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Use of Oxygen in Diving (Bryson)

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Using pure Oxygen, in breathing emergencies can only save lives..


Absract from article:
"Thirdly, oxygen is rapidly and rightly becoming a first aid tool, carried by many dive boats and clubs. 
Some divers reading this are probably wondering whether they could be causing more harm than good by giving casualties pure oxygen to breathe when on the surface.

I can assure you that absolutely no harm can come from giving pure oxygen to an individual suffering from a diving illness. If he was fit to dive, he is fit to receive oxygen.
Pulmonary oxygen toxicity takes many hours to develop in someone breathing pure oxygen at atmospheric pressure. 
As far as I am aware there is no contradiction in giving pure oxygen for several hours in an emergency.

It can only do good - centration in tissues starved of oxygen by the processes of decompression sickness (bubbles blocking blood vessels) as well as speeding the elimination of dissolved nitrogen from the body.
This can be explained by the fact that inspired air contains nitrogen so that by removing nitrogen from inspired air one maintains a higher gradient for gas elimination.

Since the introduction of oxygen first aid therapy by divers, medical staff of decompression chambers have seen an impressive reduction in the severity of the most serious form of DCS, neurological decompression sickness, in those turning up for treatment.

The USA, Australasia and the rest of Europe have parallel experience and the current recommendation by the Divers Alert Network and Japan is that the definitive first aid treatment for a diver suffering from a diving related illness is administration of 100% oxygen."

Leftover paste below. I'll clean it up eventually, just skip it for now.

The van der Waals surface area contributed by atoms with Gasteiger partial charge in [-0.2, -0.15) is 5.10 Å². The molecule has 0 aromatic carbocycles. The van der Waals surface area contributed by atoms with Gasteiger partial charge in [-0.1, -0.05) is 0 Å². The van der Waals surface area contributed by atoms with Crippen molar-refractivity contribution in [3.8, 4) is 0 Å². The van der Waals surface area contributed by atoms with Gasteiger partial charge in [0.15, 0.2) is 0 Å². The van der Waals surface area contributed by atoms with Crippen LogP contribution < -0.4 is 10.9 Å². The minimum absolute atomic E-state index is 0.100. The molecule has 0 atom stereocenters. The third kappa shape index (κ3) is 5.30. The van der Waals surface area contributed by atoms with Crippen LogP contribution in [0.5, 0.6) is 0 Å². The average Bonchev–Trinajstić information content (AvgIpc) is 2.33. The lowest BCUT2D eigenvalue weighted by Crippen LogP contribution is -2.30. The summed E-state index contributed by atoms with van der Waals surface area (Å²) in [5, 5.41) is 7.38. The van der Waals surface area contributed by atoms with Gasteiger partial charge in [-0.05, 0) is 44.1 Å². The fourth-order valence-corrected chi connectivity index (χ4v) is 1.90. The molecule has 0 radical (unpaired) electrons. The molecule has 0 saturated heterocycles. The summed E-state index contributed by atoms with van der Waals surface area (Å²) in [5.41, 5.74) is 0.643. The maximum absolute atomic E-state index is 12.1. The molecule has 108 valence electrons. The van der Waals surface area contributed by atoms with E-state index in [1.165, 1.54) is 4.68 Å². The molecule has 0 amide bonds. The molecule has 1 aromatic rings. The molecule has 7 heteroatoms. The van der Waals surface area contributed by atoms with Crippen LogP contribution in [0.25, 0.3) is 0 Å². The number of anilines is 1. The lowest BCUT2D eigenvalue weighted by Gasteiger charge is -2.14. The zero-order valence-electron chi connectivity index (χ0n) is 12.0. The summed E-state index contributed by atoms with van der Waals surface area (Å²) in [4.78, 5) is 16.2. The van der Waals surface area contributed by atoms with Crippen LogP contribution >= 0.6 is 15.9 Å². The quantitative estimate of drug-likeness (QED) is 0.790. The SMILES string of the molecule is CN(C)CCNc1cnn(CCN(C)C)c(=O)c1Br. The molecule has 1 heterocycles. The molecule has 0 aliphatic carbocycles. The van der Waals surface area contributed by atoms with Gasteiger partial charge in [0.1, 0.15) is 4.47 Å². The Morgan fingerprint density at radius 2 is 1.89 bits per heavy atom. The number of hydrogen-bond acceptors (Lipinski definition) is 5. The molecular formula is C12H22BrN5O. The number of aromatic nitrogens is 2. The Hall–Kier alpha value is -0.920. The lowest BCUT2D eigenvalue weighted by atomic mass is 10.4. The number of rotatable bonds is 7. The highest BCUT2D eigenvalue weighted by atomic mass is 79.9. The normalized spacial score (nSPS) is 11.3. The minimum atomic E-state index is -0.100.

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Product Videos

Diving illness increases due to sunken naval ship dive site (00:54)
For story suggestions please contact tips@nma.com.twSince the ex-naval frigate HMAS Adelaide was sunk off Avoca Beach in New Wales, Australia last year, the number of divers with decompression sickness has been on the rise. The ship lies about 32 metres below the surface, just below the recommended depth limit for recreational divers of 30 metres. Decompression sickness, also known as the bends, is an illness caused by the formation of nitrogen gases in the tissues due to a sudden decrease in ambient pressure. The symptoms of decompression sickness vary as the nitrogen bubbles can form in different parts of the body, it is often observed in the shoulders, elbows, knees and ankles. Minor decompression sickness can be treated by breathing 100 percent oxygen from a cylinder. Hyperbaric oxygen therapy may be needed in more serious cases.
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